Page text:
Over the next few days, if you go to www.facebook.com/BostonCatholic or www.flickr.com/BostonCatholic or www.twitter.com/BostonCatholic, you can follow along in real-time with the pilgrimage from the Archdiocese of Boston of the Office for the New Evangelization of Youth and Young Adults (ONE) to the March for Life in Washington, DC. The pilgrims left by bus this morning at 6am and will return on Saturday, and will take part in tomorrow’s march.
Tagging along is my colleague, George Martell, a photographer who will be documenting the pilgrimage the whole time. The best part is that he and I have put together some technology that allows him to have the photos available online within one minute of taking them. This allows those of us who couldn’t go—as well as the families of those who are taking part—to travel along virtually, seeing everything they see almost instantaneously. This is unprecedented, I think. I don’t know of any media organization, never mind diocese, that is
How did we do this? We put together two pieces of technology that allow us to take the photos from George’s camera and transmit them wirelessly over the Internet from any location that has a cellphone signal.
The first piece of tech we’re using is the Eye-Fi memory card. This is just the standard SD memory storage card that’s probably in your own digital camera except that these geniuses at Eye-Fi have figured out a way to cram a WiFi wireless access card in there too! (That’s what allows your laptop computer to connect to the Internet without a network cable.) The Eye-Fi card also has the smarts to upload certain photos that you choose whenever it’s near an Internet wireless hotspot and to upload them to whatever service you want: email, Facebook, Flickr, Twitter, YouTube (if you’re taking video), and more.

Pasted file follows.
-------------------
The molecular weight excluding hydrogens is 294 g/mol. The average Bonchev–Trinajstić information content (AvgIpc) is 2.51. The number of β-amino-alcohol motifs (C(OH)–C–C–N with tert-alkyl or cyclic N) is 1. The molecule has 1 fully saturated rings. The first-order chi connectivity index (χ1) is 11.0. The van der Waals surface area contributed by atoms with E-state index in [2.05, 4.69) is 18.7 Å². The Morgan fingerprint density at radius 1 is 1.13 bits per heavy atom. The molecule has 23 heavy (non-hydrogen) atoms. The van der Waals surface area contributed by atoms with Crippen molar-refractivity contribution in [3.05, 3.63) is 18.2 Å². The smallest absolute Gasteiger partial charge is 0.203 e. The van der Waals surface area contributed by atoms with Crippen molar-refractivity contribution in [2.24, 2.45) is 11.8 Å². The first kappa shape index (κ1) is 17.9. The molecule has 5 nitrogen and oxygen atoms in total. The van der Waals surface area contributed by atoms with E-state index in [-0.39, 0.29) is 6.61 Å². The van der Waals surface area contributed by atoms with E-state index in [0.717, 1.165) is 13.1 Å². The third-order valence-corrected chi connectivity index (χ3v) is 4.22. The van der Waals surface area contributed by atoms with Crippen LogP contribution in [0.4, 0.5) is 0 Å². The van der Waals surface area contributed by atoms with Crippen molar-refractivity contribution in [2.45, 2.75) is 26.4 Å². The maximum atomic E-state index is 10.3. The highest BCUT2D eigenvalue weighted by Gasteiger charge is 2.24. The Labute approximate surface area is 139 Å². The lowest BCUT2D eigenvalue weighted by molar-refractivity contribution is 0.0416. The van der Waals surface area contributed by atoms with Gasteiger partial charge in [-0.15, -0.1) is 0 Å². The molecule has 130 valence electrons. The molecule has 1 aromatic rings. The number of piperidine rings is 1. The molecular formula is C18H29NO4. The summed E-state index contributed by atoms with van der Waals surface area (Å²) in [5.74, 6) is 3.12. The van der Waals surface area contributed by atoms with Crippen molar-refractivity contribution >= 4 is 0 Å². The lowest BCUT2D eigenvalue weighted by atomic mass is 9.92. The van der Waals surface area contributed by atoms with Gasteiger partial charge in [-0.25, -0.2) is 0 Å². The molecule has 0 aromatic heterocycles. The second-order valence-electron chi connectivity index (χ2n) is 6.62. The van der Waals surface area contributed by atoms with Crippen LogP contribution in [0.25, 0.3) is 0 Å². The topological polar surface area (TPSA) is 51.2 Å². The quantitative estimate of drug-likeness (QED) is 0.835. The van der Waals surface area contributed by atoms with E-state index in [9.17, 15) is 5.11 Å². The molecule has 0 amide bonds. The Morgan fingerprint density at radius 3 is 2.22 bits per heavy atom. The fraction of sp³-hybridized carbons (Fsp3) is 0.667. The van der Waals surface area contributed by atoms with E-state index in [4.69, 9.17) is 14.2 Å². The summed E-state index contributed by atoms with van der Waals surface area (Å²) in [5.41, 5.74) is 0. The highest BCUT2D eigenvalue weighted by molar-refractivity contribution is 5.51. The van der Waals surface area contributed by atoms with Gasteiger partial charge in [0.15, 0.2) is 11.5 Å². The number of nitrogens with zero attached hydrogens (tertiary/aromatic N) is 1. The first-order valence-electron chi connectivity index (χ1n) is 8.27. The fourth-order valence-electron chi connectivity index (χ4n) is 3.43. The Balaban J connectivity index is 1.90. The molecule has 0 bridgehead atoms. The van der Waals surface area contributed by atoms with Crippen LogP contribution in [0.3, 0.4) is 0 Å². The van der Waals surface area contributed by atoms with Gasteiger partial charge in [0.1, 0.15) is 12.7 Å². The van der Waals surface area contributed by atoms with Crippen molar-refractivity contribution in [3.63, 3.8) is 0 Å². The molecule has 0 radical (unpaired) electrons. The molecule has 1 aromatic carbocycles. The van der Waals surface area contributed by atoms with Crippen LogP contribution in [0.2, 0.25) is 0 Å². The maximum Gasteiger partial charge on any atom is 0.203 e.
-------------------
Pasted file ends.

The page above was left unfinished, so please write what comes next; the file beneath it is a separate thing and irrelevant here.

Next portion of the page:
That’s great if you know you’re going to be near a publicly accessible wireless hotspot, like a cafe or library, but that won’t give us the near real-time photos we’re looking for. You never know when you’re going to find a hotspot.
That where the second piece of tech comes in: the Verizon MiFi. This nifty gadget is about the size of an iPod nano and can fit in your shirt pocket. What it does is acts like a mobile wireless hotspot. Up to five computers or other Wifi devices can connect through it to the Internet using Verizon’s data network, the same network that allows smartphone like the Motorola Droid to be little Internet-connected computers.
So, as George walks down the streets of Washington, DC, with the MiFi in his pocket and Eye-Fi in his camera, his photos will upload to the Internet automatically and be posted to www.flickr.com/BostonCatholic within a minute. Once it’s there, I will put on proper titles and a caption, tag it, and drop it in a set. Over at www.facebook.com/BostonCatholic, that page is automatically grabbing the photos, butI will also be sending out manual updates to fans, alerting them of new, interesting photos. And we’ll also use Twitter as a means of providing even more updates.
Like I said, I don’t think anyone is doing anything like this and I’m very excited to be part of this. I’m also looking forward to other applications of this technology in the future.
Ten years ago, my brother John lead a pilgrimage from Boston to World Youth Day 2000 in Rome and on that trip we were also on the cutting edge of technology, taking photos each day, rushing back to the hotel at night, creating web pages by hand and uploading photos so the families back home could follow along. This is the natural extension of that project, except now there are tools in place to take a lot of the extra work and hassle out of it, while also making the whole enterprise nearly instantaneous. I love living in the future.
Caption: Pilgrims waiting for their buses this morning to take them to the March for Life.
Photo copyright by George Martell, The Catholic Foundation. Used with permission. flic.kr/p/7xhED2
- marchforlifeboston.jpg: George Martell/Pilot New Media | Copyright by owner. Used with permission.